“This book is not a technical manual.  I have intentionally tried to keep my explanations brief and simple.  I have avoided technical terms and explained what I mean whenever needed.  It does offer important research-based information, but it offers more than that.

The book is about:

  • the human side of running,
  • becoming a runner,
  • working to become a better runner,
  • & staying safe, sane, and happy as a runner. 

It moves back and forth between personal stories, quotes from runners, and advice on running.

Most of the subsections of the book could be read independently, but I encourage you to read it from front to back.  This is especially true for the inexperienced runners.  Read the whole thing first, then go enjoy the run!

This book is the culmination of years of running, studying, and life experiences.  Most of all it is about the love of running and my respect for runners.

This book is dedicated to all of those who share my passion for running & to all those who are trying running for the first time.”

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 Click here to see my second book on running:
Wise Running: Thoughts on Running and Life
Wise Running Book COVER mockup

Hydration for Running

wise running logo 7_25_12

 

 

Your body is mostly water.  It only makes sense that a hydrated body functions better.  If you want health and performance, you will keep your body topped off with liquids as you go.  So, on a hot day, you might drink as much as a cup of water or watered down sports drink every 15 minutes. If you put it in as fast as you sweat it out, your body will thank you by staying healthy and performing as best as it can.  On the water hydration coupleother hand, it is possible to drink too much.  Current recommendations are to drink to thirst. If you are thirsty, drink.  If you are not thirsty, don’t. Any way you handle it, make sure you have access to plenty of water and/or sports drink while you run.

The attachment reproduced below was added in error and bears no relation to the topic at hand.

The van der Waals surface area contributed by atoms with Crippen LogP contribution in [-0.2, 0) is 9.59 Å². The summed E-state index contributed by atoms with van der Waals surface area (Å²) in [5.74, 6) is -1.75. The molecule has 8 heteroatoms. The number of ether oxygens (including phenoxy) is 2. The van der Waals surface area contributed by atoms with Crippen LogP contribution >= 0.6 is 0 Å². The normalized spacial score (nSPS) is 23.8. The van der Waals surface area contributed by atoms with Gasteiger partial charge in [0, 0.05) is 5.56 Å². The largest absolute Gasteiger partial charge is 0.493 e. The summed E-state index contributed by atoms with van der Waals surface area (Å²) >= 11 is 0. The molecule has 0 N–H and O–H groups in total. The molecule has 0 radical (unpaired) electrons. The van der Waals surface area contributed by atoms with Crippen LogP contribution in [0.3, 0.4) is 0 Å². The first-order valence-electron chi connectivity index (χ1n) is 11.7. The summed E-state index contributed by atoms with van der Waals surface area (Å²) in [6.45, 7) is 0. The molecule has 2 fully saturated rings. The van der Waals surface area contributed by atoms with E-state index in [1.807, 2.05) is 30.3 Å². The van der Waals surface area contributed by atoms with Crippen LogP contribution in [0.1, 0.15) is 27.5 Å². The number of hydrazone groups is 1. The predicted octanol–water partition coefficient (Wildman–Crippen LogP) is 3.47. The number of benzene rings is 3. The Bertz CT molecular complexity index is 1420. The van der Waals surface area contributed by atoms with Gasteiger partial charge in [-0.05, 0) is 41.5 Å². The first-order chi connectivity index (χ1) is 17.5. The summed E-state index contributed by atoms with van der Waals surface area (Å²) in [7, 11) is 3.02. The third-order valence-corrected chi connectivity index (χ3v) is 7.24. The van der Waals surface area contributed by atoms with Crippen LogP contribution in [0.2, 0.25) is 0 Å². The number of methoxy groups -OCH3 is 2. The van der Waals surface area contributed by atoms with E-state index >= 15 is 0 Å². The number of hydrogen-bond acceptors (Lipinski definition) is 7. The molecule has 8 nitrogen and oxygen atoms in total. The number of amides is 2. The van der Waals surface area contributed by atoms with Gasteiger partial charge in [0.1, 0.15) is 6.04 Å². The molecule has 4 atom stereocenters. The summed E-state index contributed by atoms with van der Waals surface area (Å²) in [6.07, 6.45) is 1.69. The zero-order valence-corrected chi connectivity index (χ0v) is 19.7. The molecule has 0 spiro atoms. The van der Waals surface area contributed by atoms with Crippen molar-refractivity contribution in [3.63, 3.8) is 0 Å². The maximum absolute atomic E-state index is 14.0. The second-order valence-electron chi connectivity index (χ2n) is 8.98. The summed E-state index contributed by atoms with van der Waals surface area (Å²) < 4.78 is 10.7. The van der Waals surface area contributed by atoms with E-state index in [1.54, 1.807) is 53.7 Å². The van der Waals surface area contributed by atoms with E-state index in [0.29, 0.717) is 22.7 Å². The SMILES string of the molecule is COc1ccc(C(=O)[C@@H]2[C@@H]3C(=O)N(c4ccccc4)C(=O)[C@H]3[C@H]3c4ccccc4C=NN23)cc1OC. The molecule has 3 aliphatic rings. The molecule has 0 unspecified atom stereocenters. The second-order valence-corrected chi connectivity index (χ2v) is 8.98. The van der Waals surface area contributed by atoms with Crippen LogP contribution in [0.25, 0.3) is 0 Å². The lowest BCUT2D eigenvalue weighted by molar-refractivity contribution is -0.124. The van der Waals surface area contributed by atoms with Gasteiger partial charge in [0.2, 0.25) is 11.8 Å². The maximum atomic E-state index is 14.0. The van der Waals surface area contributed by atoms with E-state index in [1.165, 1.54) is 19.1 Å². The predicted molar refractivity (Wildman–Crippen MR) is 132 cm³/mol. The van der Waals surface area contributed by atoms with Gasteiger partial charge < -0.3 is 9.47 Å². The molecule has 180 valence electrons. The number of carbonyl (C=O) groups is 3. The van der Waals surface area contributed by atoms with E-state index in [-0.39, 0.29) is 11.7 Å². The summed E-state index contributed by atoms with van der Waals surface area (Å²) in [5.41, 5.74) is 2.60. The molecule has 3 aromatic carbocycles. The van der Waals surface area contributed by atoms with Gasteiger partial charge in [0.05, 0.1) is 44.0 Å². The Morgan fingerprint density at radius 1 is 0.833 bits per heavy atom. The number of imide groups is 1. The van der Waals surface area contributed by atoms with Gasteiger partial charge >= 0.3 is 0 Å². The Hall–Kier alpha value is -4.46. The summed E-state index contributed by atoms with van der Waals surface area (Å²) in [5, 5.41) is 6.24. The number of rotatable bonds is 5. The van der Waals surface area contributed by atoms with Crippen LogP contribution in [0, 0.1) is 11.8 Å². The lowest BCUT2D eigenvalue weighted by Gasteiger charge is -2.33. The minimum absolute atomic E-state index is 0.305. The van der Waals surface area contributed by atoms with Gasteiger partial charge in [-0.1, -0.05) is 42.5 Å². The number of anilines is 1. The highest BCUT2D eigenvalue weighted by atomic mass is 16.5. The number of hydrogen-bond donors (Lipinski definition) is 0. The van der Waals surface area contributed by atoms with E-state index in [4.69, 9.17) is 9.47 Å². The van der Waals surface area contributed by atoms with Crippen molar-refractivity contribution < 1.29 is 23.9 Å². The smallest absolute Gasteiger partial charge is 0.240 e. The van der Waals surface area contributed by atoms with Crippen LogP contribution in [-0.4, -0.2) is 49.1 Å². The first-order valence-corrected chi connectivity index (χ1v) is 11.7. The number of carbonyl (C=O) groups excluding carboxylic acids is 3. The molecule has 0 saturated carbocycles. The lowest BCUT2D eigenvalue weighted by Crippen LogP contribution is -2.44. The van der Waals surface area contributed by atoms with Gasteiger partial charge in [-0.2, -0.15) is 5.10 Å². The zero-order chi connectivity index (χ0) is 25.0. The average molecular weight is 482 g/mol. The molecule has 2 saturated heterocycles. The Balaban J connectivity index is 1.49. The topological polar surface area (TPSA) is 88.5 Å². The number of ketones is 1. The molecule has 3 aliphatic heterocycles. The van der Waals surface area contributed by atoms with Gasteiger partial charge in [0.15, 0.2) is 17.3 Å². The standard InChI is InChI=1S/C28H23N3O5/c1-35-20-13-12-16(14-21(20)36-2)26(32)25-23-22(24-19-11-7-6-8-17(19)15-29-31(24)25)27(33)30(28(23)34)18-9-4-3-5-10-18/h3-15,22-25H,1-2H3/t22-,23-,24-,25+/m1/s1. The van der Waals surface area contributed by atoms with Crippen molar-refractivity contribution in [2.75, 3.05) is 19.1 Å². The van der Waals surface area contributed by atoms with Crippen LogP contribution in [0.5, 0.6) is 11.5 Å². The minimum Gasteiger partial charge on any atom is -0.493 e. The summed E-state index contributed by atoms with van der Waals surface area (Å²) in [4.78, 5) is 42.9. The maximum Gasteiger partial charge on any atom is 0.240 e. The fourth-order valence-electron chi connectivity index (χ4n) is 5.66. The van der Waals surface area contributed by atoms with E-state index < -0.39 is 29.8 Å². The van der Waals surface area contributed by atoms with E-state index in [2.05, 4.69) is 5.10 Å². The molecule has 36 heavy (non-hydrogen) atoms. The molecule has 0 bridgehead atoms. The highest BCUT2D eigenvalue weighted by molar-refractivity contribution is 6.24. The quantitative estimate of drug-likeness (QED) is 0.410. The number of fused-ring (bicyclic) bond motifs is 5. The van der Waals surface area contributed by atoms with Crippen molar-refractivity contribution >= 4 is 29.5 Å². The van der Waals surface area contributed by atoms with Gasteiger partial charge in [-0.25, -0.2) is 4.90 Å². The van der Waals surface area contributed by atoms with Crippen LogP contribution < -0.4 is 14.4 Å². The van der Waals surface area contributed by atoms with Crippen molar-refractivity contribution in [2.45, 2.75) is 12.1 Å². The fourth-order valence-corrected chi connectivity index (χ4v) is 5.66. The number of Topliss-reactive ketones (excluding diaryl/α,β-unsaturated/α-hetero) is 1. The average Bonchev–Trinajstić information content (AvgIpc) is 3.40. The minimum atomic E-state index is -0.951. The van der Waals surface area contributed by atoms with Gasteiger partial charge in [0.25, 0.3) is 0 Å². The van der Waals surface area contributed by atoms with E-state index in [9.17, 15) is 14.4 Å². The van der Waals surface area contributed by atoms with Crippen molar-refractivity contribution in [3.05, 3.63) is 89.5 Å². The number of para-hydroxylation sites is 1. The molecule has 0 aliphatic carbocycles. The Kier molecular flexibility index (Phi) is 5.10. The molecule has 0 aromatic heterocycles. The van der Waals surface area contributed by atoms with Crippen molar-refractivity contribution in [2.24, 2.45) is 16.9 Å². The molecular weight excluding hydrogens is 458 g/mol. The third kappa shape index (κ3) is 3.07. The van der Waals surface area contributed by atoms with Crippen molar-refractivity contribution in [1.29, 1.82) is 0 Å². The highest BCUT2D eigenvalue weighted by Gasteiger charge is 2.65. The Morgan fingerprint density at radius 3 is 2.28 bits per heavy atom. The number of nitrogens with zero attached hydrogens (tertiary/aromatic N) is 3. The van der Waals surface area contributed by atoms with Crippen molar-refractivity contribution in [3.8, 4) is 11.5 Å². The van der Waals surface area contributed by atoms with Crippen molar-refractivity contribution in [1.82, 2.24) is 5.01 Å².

You should still be careful after the run! Most of us continue sweating long after the last step of the run.  Hence, it is important to keep your tank topped off!  There are now quite a few choices for sports drinks to recover after the workout.  The top choice remains the same as it has always been… good old water!

Electrolyte Supplements

Water is not all that leaves as we sweat!  We also lose minerals that play a critical role in our bodies.  They are called electrolytes.  Without these minerals and enough water, the muscles begin to cramp.  Muscle cramps are painful and cause damage.  Even if you do not reach the point of cramping, failing to replace the electrolytes means poor performance and frustration.

For some, simply drinking a sports drink provides enough electrolytes.  Other need more than the amount offered through sports drinks.  Electrolyte supplements come in powders, tablets, pills, & capsules.

Even though I require much more electrolytes than the average runner, I use the strategy of taking as little as possible.  You discover this by starting with the minimum suggested dose on the supplement label.  How do you know if it is enough?  Personally, I know that I have not taken enough Endurolyte Capsules if my leg muscles are twitching as I am relaxing after the run.  If so, I will take another capsule or two until it subsides.  Over time, you begin to learn what is right for you.

Regardless of which drinks and supplements you use, it is your job to make sure you get enough.  Your body is depending on you and so is your running performance.

Train smart, eat well, and enjoy the run!

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Effects of Heat and Humidity on Running Pace

I ran a 5K last night at 9 pm.  For the previous three nights, it had been 100 degrees at 9 pm.  Thankfully, it had cooled off to a frosty 85 or so.  Still, that made it 15 degrees warmer than the race in which I set my recent PR back in April.